“They grow up too fast,” I mumbled to myself as I watched my four year-old write his name for the first time. I swear just yesterday he thought green was the only color, and I was certain he would make it to high school without knowing the sky is in fact blue. Was I not up late rocking him to sleep just last week? And wasn’t it a few days ago when I had the painstaking task of potty training him?
That’s parenting for you. It’s like Groundhog Day for months and then in one instantaneous moment your kid sleeps through the night, or takes his first steps, or walks out the door to board his first school bus. In so many ways it’s the moment you’ve been waiting for, but in the same fleeting breath you’re trying desperately to hold on to the precious moments being left behind.
There is a twinge of angst that accompanies each new stage—a pit, a vacancy, a longing for one more taste of those sweet moments past. Like I wrote a few weeks ago, that twinge can often feel like guilt. It feels like I missed something or didn’t cherish every moment sweetly enough, because I will never again hear my son say “capapilla” for caterpillar or “black baby” for blackberry. (That one’s probably for the best though, because nothing is more offensive than when your two-year-old says, “I eat black babies.” You can imagine the looks.)
When the seasons have passed, my mom guilt sends absurd thoughts through my head, like: “I should have stared at him sleeping for one more hour” or “I should have recorded him saying ‘capapilla’” or “I should have read Good Night Moon 10 more times”. In these instances, I believe that if I had completed those tasks, my parenting appetite would be satiated, my cup would over flow and I would enter this new stage without an ounce of remorse.
But this can’t possibly be true, can it? Is it ever possible to get our fill of the sweet moments – especially if we must endure the difficult ones alongside of them? If God’s promise in Jeremiah 29:11 is true that God “knows the plans He has for you, plans of good and not of evil, plans to bring you hope and a future” then who am I to feel guilty about leaving behind precious seasons when He is promising me hope and a future?
After deeply wrestling with these feelings, I’ve discovered the vacancy that accompanies a new season is not one of guilt, but one of grace. It’s not that our kids are growing up too fast, but rather they are growing at a rate that keeps us perfectly satisfied and not overstuffed. As I analyzed this new discovery, I began to consider a world where kids didn’t just grow up too fast, but rather didn’t grow up at all.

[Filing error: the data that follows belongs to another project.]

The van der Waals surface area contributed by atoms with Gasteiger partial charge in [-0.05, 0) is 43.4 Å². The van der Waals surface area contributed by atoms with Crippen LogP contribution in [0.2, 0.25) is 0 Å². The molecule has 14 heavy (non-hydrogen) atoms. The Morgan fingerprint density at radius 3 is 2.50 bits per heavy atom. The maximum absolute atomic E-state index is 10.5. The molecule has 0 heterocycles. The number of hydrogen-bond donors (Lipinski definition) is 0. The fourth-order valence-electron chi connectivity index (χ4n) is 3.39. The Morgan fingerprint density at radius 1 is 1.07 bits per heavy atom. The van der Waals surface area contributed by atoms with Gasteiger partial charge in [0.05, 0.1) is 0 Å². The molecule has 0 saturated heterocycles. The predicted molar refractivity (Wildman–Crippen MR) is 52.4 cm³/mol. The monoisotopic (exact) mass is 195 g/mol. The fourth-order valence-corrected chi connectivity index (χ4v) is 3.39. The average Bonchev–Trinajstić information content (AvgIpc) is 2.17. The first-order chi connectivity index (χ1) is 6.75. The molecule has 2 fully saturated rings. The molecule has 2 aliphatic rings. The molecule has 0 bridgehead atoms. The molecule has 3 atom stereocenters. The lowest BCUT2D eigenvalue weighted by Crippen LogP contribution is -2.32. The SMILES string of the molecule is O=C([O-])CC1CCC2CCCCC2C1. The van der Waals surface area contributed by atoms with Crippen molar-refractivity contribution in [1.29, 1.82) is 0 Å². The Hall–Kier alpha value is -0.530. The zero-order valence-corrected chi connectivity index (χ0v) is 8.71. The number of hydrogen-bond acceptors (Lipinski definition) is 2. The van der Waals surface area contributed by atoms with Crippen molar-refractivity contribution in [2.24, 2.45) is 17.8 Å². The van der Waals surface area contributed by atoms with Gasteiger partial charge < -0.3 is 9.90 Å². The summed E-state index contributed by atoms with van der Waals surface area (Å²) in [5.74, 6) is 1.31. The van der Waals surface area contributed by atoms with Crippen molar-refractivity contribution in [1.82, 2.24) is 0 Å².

Imagine parenting a two-year-old for forty years. The two-year-old never gets any older, but rather stays two F.O.R.E.V.E.R.—never learns another word, gains another ounce, or successfully accomplishes a new task. We would have enforced hundreds of time outs, changed millions of diapers, watched marathons of Peppa Pig, received thousands of two-year-old hugs, and heard the word “capapilla” countless times. There were certainly cherished moments, but would we not be painfully overstuffed from this stagnant forty-year season? I don’t know about you, but I would deeply desire a transition. After all, some of the most cherished moments are witnessing the ‘firsts’. And since every ‘first’ comes at the expense of a ‘last’, would we be willing to sacrifice all newness just to hold on to the moments we love? I don’t think I could.
You see, dear reader, time is both a burglar and a benefactor—kidnapping our children’s ‘lasts’ while granting permission for dazzling ‘firsts’. It can’t be one without the other. So, could it not be that this pit in my stomach is a sweet sign of grace? An endearing protection from feeling overstuffed of a season. A plan so perfect that only a loving and merciful God could create it so beautifully. Because of this twinge of grace, we are given the glorious opportunity to leave every parenting season with a sweet taste lingering in our mouth, perfectly satisfied with the amount of love and hardship the season required.
In the meantime, we will experience all the flavors of a season - Sour days and sugary minutes. Moments of bitterness and Candy-coated hours. Bland weeks that will be expunged by the sweetness of the years. Our parenting stomach will always have room for one more sweet taste, but this is simply God-inspired portion control to prevent us from becoming overstuffed. Soak up the sweetness that each season has to offer, but don’t let your desire for one more taste turn into paralyzing guilt. Our kids aren’t growing up too fast, mama, they are simply growing up according to the Master’s plan – the sweet plan He promised us in Jeremiah – and that is eternally satisfying.
I am a lover of people, a child of God, and a laugher at jokes. I write words, cry tears and smile at strangers.